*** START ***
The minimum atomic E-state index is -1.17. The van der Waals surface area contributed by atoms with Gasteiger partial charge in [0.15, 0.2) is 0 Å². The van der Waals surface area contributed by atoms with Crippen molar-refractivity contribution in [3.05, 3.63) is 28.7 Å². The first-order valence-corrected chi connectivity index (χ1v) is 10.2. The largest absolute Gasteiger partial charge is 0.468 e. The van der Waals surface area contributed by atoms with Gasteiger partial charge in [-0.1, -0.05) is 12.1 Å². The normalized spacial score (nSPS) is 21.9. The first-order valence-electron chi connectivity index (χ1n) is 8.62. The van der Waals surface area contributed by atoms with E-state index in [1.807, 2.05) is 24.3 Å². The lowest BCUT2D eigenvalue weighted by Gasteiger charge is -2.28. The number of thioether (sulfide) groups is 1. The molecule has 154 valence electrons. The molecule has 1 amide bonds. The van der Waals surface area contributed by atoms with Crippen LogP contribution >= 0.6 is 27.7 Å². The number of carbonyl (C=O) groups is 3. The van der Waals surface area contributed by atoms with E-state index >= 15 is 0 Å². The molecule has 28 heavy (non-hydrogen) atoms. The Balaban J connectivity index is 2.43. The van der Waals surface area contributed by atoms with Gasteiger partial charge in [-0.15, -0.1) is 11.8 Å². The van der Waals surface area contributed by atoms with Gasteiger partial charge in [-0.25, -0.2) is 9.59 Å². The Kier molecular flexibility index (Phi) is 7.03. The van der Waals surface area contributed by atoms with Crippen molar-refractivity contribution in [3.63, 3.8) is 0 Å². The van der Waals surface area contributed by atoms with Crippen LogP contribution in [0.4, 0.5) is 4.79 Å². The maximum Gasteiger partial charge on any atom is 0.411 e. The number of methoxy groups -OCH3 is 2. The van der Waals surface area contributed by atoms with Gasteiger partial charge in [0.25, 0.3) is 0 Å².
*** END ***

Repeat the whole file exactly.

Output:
The minimum atomic E-state index is -1.17. The van der Waals surface area contributed by atoms with Gasteiger partial charge in [0.15, 0.2) is 0 Å². The van der Waals surface area contributed by atoms with Crippen molar-refractivity contribution in [3.05, 3.63) is 28.7 Å². The first-order valence-corrected chi connectivity index (χ1v) is 10.2. The largest absolute Gasteiger partial charge is 0.468 e. The van der Waals surface area contributed by atoms with Gasteiger partial charge in [-0.1, -0.05) is 12.1 Å². The normalized spacial score (nSPS) is 21.9. The first-order valence-electron chi connectivity index (χ1n) is 8.62. The van der Waals surface area contributed by atoms with E-state index in [1.807, 2.05) is 24.3 Å². The lowest BCUT2D eigenvalue weighted by Gasteiger charge is -2.28. The number of thioether (sulfide) groups is 1. The molecule has 154 valence electrons. The molecule has 1 amide bonds. The van der Waals surface area contributed by atoms with Crippen LogP contribution >= 0.6 is 27.7 Å². The number of carbonyl (C=O) groups is 3. The van der Waals surface area contributed by atoms with E-state index >= 15 is 0 Å². The molecule has 28 heavy (non-hydrogen) atoms. The Balaban J connectivity index is 2.43. The van der Waals surface area contributed by atoms with Gasteiger partial charge in [-0.15, -0.1) is 11.8 Å². The van der Waals surface area contributed by atoms with Gasteiger partial charge in [-0.25, -0.2) is 9.59 Å². The Kier molecular flexibility index (Phi) is 7.03. The van der Waals surface area contributed by atoms with Crippen molar-refractivity contribution in [3.63, 3.8) is 0 Å². The van der Waals surface area contributed by atoms with Crippen LogP contribution in [0.4, 0.5) is 4.79 Å². The maximum Gasteiger partial charge on any atom is 0.411 e. The number of methoxy groups -OCH3 is 2. The van der Waals surface area contributed by atoms with Gasteiger partial charge in [0.25, 0.3) is 0 Å².